By Ndey Sowe
The National Migration Policy (NMP) 2020-2030 which was launched on December 23rd, 2020 is the first of its kind in The Gambia.
The new policy seeks to address the issue of migration in the country, and the Gambia Government has committed itself to implement it to maximize the development potential of migration and ensure full respect of all migrants.
But despite the government’s commitment, migration advocates are strongly calling for the new policy not to be one of those documents that are left in shelves to gather dust in the offices of the government.
They want the policy implemented by addressing the challenges and plights of all migrants including returnees.
Mustapha Sallah, Secretary General of Youth Against Irregular Migration (YAIM), appealed for the policy to be translated into local languages for the benefit of migrants and potential migrants who have little or no understanding of the English language.
“We, the migrants, would also want the government to conduct a series of consultations with us in the execution of the policy strategies,” he said. “Migration is important, it brings development and this has been recognised by the policy.”
Photo: Mustpha Sallah, Secretary General of Youth Against Irregular Migration (YAIM)
The new policy provides The Gambia government with a comprehensive approach to migration management and governance.
Internally, the policy seeks to identify the drivers of internal migration and to reduce environmental degradation potentially linked to fast urbanisation processes.
Sallah agrees that “rural-urban migration is an important aspect that needs the attention of the policy and subsequently, programmes to be implemented from it”.
One of the objectives of the policy is “to ensure that the human, economic, labour and civil rights of Gambians abroad are well protected”.
To achieve this, Sallah said “the government should ensure diplomatic representatives are appointed to destination countries for Gambian migrants”.
The policy is also intended to facilitate the development of a sound mechanism for the safe return and sustainable reintegration of Gambian migrants into their communities.
“It is very important that funding and opportunities are created for migrant returnees to be able to settle down and contribute in a meaningful way to their personal development and that of their communities,” Sallah said. “The government’s partners need to do more to support returnees to successfully reintegrate.”
From paper to action
Sait Matty Jaw, Researcher and a Political Science Lecturer at the University of The Gambia (UTG), said the migration policy is long overdue.
“In terms of content, the policy has beautifully solved the issues of migration,” Jaw observed. However, he said the task now is “to move from paper to action”.
Photo: Sait Matty Jaw
The national migration policy enables Gambians to understand what the government thinks about migration, especially irregular migration (which is locally known as the backway).
To Jaw, the concept of addressing irregular migration is crucial because those who embark on the journey “think there is nothing irregular or illegal about what they are doing”.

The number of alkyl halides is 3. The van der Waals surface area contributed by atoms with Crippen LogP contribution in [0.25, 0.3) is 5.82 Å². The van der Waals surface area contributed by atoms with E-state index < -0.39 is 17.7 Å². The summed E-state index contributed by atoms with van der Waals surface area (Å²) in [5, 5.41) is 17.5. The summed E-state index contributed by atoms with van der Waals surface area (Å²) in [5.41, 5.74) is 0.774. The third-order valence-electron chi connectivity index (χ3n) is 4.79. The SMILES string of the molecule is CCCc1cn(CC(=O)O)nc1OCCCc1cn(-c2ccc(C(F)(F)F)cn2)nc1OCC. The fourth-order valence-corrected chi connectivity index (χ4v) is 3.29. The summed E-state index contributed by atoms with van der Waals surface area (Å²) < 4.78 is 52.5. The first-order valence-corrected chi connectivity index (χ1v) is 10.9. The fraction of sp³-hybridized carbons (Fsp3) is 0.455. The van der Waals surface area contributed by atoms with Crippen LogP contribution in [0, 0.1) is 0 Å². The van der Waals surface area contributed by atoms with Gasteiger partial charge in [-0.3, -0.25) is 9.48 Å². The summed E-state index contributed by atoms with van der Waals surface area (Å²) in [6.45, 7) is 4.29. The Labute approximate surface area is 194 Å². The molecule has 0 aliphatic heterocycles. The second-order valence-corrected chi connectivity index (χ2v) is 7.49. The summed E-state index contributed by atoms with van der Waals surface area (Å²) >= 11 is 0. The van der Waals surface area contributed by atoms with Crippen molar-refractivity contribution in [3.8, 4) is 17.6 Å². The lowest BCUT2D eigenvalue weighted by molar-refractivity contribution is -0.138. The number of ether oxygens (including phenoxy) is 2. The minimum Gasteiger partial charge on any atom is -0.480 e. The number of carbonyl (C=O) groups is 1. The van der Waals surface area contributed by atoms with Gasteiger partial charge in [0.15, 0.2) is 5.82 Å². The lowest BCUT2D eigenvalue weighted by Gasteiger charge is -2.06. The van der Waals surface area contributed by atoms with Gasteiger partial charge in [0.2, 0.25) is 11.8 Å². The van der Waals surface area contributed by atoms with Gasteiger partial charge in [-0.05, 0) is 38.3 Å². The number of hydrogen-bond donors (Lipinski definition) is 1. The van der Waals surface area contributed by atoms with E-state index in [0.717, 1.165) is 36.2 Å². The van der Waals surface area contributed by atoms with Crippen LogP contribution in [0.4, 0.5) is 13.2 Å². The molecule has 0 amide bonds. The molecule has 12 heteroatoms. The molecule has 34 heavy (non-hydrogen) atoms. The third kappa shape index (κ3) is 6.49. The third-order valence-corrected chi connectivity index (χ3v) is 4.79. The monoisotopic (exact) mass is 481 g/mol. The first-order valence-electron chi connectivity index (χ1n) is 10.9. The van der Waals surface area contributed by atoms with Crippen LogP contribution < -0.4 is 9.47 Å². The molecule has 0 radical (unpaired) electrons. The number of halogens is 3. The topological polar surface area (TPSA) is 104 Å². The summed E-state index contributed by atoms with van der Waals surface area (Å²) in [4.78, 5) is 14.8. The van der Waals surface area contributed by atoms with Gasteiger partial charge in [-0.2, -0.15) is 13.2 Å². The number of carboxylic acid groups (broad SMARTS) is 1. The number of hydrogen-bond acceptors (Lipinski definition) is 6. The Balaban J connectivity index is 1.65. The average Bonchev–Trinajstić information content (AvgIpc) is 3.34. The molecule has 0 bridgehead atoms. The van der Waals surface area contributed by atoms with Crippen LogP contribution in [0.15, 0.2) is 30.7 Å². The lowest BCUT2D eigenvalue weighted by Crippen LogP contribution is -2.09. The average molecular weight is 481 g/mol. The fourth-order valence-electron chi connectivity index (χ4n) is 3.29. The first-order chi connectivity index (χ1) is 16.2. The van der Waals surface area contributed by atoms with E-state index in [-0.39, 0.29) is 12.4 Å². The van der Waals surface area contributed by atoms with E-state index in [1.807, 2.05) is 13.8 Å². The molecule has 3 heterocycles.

He said that it is quite reassuring that the policy seeks to address quite a number of issues that are migration-related.
Consult the youth
Mamina Jallow, the Chairman of Gambia Returnees from the ‘Backway’ (GRB), said it is important to tackle irregular migration and ensure proper reintegration processes.
As part of the strategies to implement the policy, the government wants to design and adopt a scheme for the Gambian diaspora to return periodically to the country for project-tied tasks.
Photo: Mamina Jallow
This will include improvement in education and training among the youth and the strengthening of capacity for greater participation in development activities.
Jallow said there is need for holistic capacity building for migrants, especially returnees and intending migrants.
“The training on skills development, including entrepreneurship skills, needs adjustment,” he said. “The duration of two or three days is short for a person to be fully-trained and fully-equipped with the needed skills.”
Jallow said if more awareness is created, she is optimistic that the policy will change people’s perception about irregular migration and help address the root causes.
“Let the government consult the youth before making decisions and laws that will affect them,” he said.
Milestone for migration governance
Fumiko Nagano, IOM Chief of Mission in The Gambia, said the launch of Gambia’s first standalone National Migration Policy in December 2020 was truly a “milestone for migration governance.”
Photo: Fumiko Nagano
The document outlines several actionable recommendations on addressing irregular migration, including combatting migrant smuggling and trafficking, facilitating the sustainable return and reintegration of Gambian migrants stranded abroad, and promoting regular migration pathways that represent alternatives to irregular migration.
These recommendations, she observed, identify the necessary legal and regulatory frameworks, protection mechanisms, and strategies to combat irregular migration and facilitate safe, orderly and regular migration.
“Most importantly, the policy serves as an overarching guide for various stakeholders to harness the benefits of well-managed migration,” Nagano said.
“These include promoting ethical recruitment of labour migrants, building migrants’ skills, facilitating remittance flows and reducing transfer costs,” she added.
Nagano said the IOM is committed to supporting the government of The Gambia in the implementation of the policy.
The new migration policy, signed by the Minister of Interior, Yankuba Sonko, will serve as a blueprint to guide migration governance in The Gambia in line with the National Development Plan (NDP, 2018-2021).